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Report: Biofuels in Transition to Next-Gen Feedstocks Will Slow Growth
Ann R. Thryft
March 31, 2014
3 Min Read
The good news about the biofuels industry is that it's about to make the transition to next-generation, non-food-based feedstocks. The bad news is, this transition will slow capacity growth by a lot. But notice that means growth slows, not that capacity itself declines.
The news comes from a new report from Lux Research, "Emerging Feedstocks and Fuels Spark Biofuel Capacity Expansion Through 2017." It says that, between 2013 and 2017, the industry's growth rate will slow to 3.2% from the historically high growth rate of 19.6% it's enjoyed since 2005. In terms of quantity, that means it will grow from 53.2 billion gallons per year (BGY) in 2013 to 60.4 BGY in 2017.
New, higher-yielding fuels include renewable diesel, as well as butanol. As we told you recently, renewable diesel is chemically different from biodiesel. Along with butanol, it can offer higher blend ratios than first-generation food-based ethanol and vegetable oil-based biofuels like biodiesel. That's one reason for the transition to second-generation feedstocks like cellulosic biomass and waste oils. Another reason for the transition is to avoid the problems associated with first-generation feedstocks that are based either on food crops or on non-food crops that compete for water or land use with food crops.
Those second-generation feedstocks aren't mature yet, but they will be able to help realize long-term expansion in biofuels capacity, said Andrew Soare, lead author of the report and a senior analyst with Lux Research, in a press release. "Next-generation feedstocks like waste oils and cellulosic biomass are not tied up in the food supply and could unlock significant economic advantages, assuming novel conversions commercialize," he said.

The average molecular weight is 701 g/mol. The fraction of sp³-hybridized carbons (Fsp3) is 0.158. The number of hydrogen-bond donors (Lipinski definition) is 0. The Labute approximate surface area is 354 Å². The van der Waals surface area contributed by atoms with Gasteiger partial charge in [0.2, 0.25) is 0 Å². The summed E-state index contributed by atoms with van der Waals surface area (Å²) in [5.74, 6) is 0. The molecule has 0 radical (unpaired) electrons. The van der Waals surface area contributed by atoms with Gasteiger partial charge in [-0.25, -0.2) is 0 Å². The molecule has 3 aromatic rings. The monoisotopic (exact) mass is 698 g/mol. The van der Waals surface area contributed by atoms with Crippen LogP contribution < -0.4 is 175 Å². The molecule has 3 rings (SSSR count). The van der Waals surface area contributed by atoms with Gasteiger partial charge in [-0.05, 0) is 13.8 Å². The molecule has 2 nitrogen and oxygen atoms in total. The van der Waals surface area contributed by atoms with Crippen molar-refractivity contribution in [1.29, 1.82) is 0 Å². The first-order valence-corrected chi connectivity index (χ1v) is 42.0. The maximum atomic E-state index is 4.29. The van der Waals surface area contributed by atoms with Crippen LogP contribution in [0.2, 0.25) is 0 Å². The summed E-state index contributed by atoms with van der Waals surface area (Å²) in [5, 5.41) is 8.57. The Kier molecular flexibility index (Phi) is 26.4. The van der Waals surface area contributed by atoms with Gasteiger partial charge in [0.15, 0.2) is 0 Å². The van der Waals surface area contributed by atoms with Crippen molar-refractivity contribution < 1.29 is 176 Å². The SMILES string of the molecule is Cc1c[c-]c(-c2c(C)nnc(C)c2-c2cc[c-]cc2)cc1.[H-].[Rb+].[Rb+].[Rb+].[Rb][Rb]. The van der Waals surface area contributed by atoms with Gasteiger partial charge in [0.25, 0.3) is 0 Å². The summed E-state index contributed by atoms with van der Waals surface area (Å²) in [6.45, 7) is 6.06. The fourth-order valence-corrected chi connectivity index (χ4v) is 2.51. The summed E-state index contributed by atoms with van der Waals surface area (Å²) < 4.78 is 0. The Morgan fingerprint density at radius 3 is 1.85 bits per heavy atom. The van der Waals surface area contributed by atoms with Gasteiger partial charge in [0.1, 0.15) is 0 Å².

Soare and other Lux Research analysts built a database of more than 1,700 biofuel production facilities in 82 countries, including capacity data through 2017. This made several things clear, including the nearly 20% growth rate. The data also revealed that ethanol represented 65.9% of global biofuel capacity in 2013, but will only rise to 66.0% in 2017. First-generation biodiesel added up to slightly less than half that amount at 17.1 BGY, and will reach 18.6 BGY in 2017. Of total global ethanol production today, 81.9% is based on corn and soy feedstocks, while 62.1% of biodiesel is based on rapeseed, palm, and soy feedstocks.
Predicting what will happen with next-generation biofuels based on novel feedstocks is more of a challenge. New renewable diesel, butanol, biojet, and biocrude, along with other fuels, constitute 1.9% of global biofuel capacity. The analysts concluded that they will grow at a much faster rate than first-generation fuels, at an annual growth rate of 18.7% from now through 2017, raising capacity share to 3.3%.
Renewable diesel will lead the fuels pack, while next-generation feedstock capacity growth will be dominated by cellulosic biomass and waste oils. Renewable diesel from waste will become a key biofuel process. Producers of butanol and biocrude will have a minor effect on overall biofuel capacity. Producers of cellulosic ethanol have announced a capacity of 782 millions of gallons per year (MGY), but in the study analysts said they actually expect only 384 MGY to be made.
About the Author(s)
Ann R. Thryft has written about manufacturing- and electronics-related technologies for Design News, EE Times, Test & Measurement World, EDN, RTC Magazine, COTS Journal, Nikkei Electronics Asia, Computer Design, and Electronic Buyers' News (EBN). She's introduced readers to several emerging trends: industrial cybersecurity for operational technology, industrial-strength metals 3D printing, RFID, software-defined radio, early mobile phone architectures, open network server and switch/router architectures, and set-top box system design. At EBN Ann won two independently judged Editorial Excellence awards for Best Technology Feature. She holds a BA in Cultural Anthropology from Stanford University and a Certified Business Communicator certificate from the Business Marketing Association (formerly B/PAA).
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